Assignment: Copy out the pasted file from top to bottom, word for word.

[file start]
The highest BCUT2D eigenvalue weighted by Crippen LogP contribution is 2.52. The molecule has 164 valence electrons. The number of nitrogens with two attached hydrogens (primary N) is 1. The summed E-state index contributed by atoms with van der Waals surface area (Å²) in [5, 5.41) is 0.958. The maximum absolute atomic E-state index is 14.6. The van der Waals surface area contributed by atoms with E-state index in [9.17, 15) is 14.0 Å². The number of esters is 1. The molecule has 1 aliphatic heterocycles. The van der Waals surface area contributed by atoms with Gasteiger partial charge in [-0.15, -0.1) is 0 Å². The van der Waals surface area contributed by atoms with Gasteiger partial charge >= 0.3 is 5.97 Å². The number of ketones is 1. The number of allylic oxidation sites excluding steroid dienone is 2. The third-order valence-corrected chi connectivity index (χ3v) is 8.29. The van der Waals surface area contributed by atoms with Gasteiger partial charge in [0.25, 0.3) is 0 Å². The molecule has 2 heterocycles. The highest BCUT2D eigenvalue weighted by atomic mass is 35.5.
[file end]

The highest BCUT2D eigenvalue weighted by Crippen LogP contribution is 2.52. The molecule has 164 valence electrons. The number of nitrogens with two attached hydrogens (primary N) is 1. The summed E-state index contributed by atoms with van der Waals surface area (Å²) in [5, 5.41) is 0.958. The maximum absolute atomic E-state index is 14.6. The van der Waals surface area contributed by atoms with E-state index in [9.17, 15) is 14.0 Å². The number of esters is 1. The molecule has 1 aliphatic heterocycles. The van der Waals surface area contributed by atoms with Gasteiger partial charge in [-0.15, -0.1) is 0 Å². The van der Waals surface area contributed by atoms with Gasteiger partial charge >= 0.3 is 5.97 Å². The number of ketones is 1. The number of allylic oxidation sites excluding steroid dienone is 2. The third-order valence-corrected chi connectivity index (χ3v) is 8.29. The van der Waals surface area contributed by atoms with Gasteiger partial charge in [0.25, 0.3) is 0 Å². The molecule has 2 heterocycles. The highest BCUT2D eigenvalue weighted by atomic mass is 35.5.